Is this a “big” announcement? Yes, I think it is. Being able to – given your currently installed hardware – transparently failover your applications given loss of access to data, is a pretty big deal.

    As a sidelight, I’ve been NDA’ing this thing for a while, and at first there’s a bit of yawning, but once the details come out, you have to believe there is some serious excitement. And you talk about being disappointed that this is not new hardware, the fact that these customers can implement AM on what they already have, is big.

    Hope that helps clarify some things…post more questions if it does not. This is good dialogue…Claus

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  • Ced

    Hi Chris,

    I do not understand the conclusion of your post: Time to say goodbye to the USP-V as a player in the Enterprise array space.

    It’s not a new hardware but personnaly i might interested by this feature, provided the licensing cost is not too high ;).

    Here is my touhgts:

    I explain why. Today, we do use host based mirroring for our unix environment based on ZFS. It works well, give us a lot of flexibility for migration from our array to another, it’s cheap but do create some side effects. The biggest one is control frame sent by ZFS to detect wether or not disks are present on both sites. The net result is a lot of small frames on the SAN that consume buffer credit and especially on costly inter-site links. This consumption prevents the full usage of our links ( a high number of buffers are consumed for small packets and not of long packets) so we might need to upgrade/add links and spent more money.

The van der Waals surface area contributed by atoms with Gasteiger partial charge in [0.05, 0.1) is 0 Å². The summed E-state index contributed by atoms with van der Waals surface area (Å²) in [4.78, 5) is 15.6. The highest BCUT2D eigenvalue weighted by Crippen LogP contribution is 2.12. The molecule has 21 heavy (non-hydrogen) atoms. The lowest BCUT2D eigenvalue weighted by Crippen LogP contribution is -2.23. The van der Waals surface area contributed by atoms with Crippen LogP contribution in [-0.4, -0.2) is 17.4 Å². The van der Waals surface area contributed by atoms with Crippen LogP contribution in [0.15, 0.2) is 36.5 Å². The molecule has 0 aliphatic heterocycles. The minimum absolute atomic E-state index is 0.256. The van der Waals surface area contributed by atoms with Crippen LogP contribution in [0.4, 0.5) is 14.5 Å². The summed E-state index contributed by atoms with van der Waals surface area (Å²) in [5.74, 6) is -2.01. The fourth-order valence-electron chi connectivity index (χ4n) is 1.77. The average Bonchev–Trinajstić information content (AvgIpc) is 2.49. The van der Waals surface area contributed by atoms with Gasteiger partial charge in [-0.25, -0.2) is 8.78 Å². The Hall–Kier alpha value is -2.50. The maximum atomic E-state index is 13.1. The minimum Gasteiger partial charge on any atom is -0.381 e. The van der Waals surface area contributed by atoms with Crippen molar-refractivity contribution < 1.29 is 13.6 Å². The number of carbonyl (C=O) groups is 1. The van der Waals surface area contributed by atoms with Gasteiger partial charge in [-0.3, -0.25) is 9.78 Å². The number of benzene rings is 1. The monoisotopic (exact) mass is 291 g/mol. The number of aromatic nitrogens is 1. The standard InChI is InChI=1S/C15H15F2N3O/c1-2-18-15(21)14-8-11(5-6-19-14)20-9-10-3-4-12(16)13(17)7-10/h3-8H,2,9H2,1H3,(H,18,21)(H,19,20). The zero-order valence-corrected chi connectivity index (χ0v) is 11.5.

With this feature, we might turnoff the miroring at the ZFS level and manage the storage redundancy at the storage layer. So improving the usage of our links thanks to truecopy. Now, please note that i used turnoff and not remove. The main reason being keeping the ability to execute host based miroring during a migration phase from one USP to another one.

    Ced

  • soikki

    “HDS will start to fall behind in the features race”

    Would you like to give us more insight to this? Do you mean hardware, software, or functionality of both?

    What people who use these arrays need, is functionality that we can use: online data movemet and migration, easy and quick provisioning, virtualization etc. We don’t care so much how the hw looks like, we don’t live next to the boxes.

    Please update your detailed information on this, and please give us your valued opinion :)

    On some high-end array you can do online data migrations inside- or outside the box for all luns, use dynamic provisioning with zero page reclaim etc, on some high end arrays you can’t do any of the above.

  • soikki

    First, please read EMC’s document “Best Practices for Nondisruptive Tiering via EMC® Symmetrix® Virtual LUN”